Monday, August 21, 2006

JED's NPC

Link to the Original Story: NPC- JED

It is HARD to write an action sequence. That's what I learned from this story. Damn hard. Sure it doesn't seem that tricky, I mean, hundreds, if not thousands, of untalented Hollywood hacks do it every day. And yet...tricky. You spend too much time on the action and you end up overloading it with hyperbole. Bang! Pow! Zowie! Sounds positively Bat-tastic.

On the other hand, if you try to make it splendiferously dark you end up sounding like a cross between Ernest Hemingway and Steven Seagal. "I would drink to his memory. Drink blood. In the rain."

Neither of these is, how you say, "good." But walking the middle line is tricky. Chalk that up to lessons learned about writing. Horror and action are harder than you'd think, while drama is much, much easier than you'd think.

Other than that, well, it's a fun little story with loads and loads of geekiness. I wish I could pretend it's geek chic, but no, just plain geek.

On second glance, I think it's also awfully wordy.


I like how JED (both of us, maybe) took this opportunity to write basically some AD&D fanfic. I don’t mean that in the ordinary, insulting way I would use the term “fanfic,” though. (Excuse me for a moment while I climb onto my soapbox). At the risk of exposing the true unwholesome depths to which my geekery extends, AD&D is one of, if not the, most amazing and creative worlds ever imagined, in no small part, I think, because it wasn’t created by a single person, but fleshed out by tons of creative minds over the years. Now frankly, I don’t love where they’ve gone with it lately, but if we were to put AD&D fanfic into the same category as Buffy fanfic or something, we would be doing the fantasy community an enormous disservice. The other notable difference is that AD&D is designed for people to create their own stories in its setting. It’s whole purpose in being is to be a backdrop for individual creativity. And Planescape, the setting where this story seems like it would be right at home, is seriously about the most creative fantasy world that has ever been, Tolkien be damned (no disrespect, of course).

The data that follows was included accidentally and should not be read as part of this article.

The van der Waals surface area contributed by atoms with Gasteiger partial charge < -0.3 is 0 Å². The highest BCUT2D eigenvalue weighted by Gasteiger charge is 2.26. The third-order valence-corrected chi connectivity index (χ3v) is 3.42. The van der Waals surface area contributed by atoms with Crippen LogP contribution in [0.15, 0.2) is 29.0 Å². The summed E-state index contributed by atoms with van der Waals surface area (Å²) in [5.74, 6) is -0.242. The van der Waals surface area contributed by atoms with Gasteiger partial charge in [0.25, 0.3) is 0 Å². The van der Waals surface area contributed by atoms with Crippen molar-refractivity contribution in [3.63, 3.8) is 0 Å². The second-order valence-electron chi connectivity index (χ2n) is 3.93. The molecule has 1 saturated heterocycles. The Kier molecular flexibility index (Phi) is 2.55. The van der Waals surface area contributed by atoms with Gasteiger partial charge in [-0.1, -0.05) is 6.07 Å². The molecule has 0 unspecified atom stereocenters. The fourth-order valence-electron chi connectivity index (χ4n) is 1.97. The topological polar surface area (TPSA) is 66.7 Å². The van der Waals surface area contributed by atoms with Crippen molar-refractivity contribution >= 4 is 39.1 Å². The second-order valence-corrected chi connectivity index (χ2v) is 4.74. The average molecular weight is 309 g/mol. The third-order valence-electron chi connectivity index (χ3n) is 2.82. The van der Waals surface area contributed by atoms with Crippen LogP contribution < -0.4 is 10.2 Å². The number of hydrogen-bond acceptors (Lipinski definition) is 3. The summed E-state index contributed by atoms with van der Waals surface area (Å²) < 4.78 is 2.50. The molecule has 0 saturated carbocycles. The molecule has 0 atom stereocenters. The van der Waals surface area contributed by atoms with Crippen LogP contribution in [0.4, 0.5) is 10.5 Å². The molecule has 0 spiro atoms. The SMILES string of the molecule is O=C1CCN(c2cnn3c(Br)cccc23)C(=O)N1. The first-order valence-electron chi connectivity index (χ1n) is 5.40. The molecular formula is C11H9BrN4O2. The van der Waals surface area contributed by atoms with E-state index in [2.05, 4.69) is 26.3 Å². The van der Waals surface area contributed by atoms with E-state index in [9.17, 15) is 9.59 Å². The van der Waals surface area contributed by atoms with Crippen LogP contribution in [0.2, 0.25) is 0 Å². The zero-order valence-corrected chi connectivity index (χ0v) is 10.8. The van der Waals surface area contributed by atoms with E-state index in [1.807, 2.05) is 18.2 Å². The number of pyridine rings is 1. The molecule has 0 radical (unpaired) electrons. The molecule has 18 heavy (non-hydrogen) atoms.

Okay, now to the actual story: I like it. It’s fast, it’s fun, it’s well-done, it’s got that same “gives you something to think about but not-all-that-deep” thing JED was talking about in reference to my story; overall, it’s a great little fantasy story. Nothing really ground-breaking here, but why does there always have to be? If all writing had to break new ground to be good, there wouldn’t be much ground left to walk on. Or something.

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